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: Rate The Last Movie You Saw  ( 3526060 )
dave jenkins
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« #19275 : August 19, 2020, 10:42:32 AM »

Monsieur Vincent (1947) - 8/10. The life of St. Vincent de Paul (canonized in 1737), impersonated by the great Pierre Fresnay and a succession of false noses. Based on de Paul?s letters, the film is highly episodic (frustratingly so, as at times conflicts are introduced but never resolved). In one scene we see de Paul as chaplain to galley slaves. France had galley slaves in the 17th Century? Apparently so. I mentioned this to my father who told me Jean Valjean had been a galley slave at the beginning of Les Misreables. I was skeptical and did some research and discovered that France?s fleet of galleys was decommissioned in 1748 (or so). However, prisoners were still called galerien for a time and were imprisoned at ports, sometimes on barges. Jean Valjean in fact was imprisoned at the Bagne de Toulon (hence my father?s confusion). Glad I cleared that up!

« : August 19, 2020, 10:43:44 AM dave jenkins »


"McFilms are commodities and, as such, must be QA'd according to industry standards."
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« #19276 : August 19, 2020, 04:09:35 PM »

I understand what you're trying to say, don't get it twisted.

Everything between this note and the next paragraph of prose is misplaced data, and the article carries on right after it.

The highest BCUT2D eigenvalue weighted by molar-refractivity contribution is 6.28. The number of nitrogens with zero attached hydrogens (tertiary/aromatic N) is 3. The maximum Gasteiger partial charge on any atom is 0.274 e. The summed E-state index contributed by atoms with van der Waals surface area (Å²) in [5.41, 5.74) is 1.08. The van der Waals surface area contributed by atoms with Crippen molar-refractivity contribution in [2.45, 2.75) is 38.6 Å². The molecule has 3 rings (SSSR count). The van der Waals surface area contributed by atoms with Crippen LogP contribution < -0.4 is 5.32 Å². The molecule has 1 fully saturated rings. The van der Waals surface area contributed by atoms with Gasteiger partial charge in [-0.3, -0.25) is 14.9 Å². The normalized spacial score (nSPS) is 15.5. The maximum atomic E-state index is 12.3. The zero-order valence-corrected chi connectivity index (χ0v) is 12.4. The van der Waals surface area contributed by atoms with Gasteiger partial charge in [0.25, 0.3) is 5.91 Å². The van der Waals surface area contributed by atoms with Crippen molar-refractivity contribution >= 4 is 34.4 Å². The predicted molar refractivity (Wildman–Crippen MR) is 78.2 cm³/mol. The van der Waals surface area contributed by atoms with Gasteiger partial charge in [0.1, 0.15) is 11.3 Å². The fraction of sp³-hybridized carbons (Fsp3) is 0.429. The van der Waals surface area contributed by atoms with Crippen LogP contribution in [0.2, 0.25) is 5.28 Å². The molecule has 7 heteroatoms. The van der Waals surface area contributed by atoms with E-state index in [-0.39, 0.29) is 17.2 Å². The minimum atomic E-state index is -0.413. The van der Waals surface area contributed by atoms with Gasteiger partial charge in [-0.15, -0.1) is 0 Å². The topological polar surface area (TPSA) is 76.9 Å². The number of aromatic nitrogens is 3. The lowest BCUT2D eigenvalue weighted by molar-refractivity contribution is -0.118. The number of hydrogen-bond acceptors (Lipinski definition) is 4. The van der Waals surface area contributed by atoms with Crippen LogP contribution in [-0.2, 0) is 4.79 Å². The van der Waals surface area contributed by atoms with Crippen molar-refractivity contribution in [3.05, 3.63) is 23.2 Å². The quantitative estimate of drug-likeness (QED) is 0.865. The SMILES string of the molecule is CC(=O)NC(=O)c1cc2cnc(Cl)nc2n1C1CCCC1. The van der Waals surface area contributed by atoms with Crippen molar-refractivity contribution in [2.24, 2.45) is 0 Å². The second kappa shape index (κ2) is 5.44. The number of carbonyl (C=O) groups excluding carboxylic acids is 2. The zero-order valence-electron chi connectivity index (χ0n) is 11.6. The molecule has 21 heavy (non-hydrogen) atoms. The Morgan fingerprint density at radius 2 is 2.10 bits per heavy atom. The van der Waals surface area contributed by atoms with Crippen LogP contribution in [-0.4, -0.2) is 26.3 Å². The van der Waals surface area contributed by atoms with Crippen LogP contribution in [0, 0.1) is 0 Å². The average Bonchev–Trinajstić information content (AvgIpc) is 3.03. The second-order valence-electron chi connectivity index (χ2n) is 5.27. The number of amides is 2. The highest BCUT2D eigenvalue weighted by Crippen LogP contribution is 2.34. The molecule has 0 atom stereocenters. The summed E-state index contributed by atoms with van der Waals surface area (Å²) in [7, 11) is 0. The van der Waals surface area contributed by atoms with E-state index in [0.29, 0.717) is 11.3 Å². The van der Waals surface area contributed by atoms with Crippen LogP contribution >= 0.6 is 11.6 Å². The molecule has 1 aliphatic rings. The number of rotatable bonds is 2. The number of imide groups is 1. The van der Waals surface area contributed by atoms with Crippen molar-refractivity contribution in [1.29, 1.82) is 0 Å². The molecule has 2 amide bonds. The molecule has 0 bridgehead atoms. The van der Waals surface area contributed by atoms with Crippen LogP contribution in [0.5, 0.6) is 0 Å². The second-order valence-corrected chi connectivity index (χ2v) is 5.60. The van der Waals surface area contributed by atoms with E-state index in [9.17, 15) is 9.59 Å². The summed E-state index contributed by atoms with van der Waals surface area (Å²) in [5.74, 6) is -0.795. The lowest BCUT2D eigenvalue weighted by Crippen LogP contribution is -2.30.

So movies like American Graffiti, Dazed and Confused, Stand By Me, et al are too predictable?

Yes (although the number of characters tends to bury it), I haven?t seen it, and I guess so but it?s so canonical now that I don?t know if it?s really predictable or if it was just the blueprint for the predictable stuff that came after.


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« #19277 : August 19, 2020, 09:37:20 PM »

Yes (although the number of characters tends to bury it), I haven?t seen it, and I guess so but it?s so canonical now that I don?t know if it?s really predictable or if it was just the blueprint for the predictable stuff that came after.
I guess you just don't like that kind of movie, which is fine, but we'll just have to agree to disagree on your theory that these movies are predictable since I think your opinion completely hinges on your dislike, or indifference, of that kind of movie in the first place.

« : August 19, 2020, 09:38:50 PM T.H. »


Claudia, we need you to appear in LOST COMMAND. It's gonna revolutionize the war genre..
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« #19278 : August 19, 2020, 10:56:17 PM »

We can do that.






















Or you can say I'm right, so that I have a nice day.


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« #19279 : August 20, 2020, 08:42:06 AM »

I'll say it: "Noodles is right."



"McFilms are commodities and, as such, must be QA'd according to industry standards."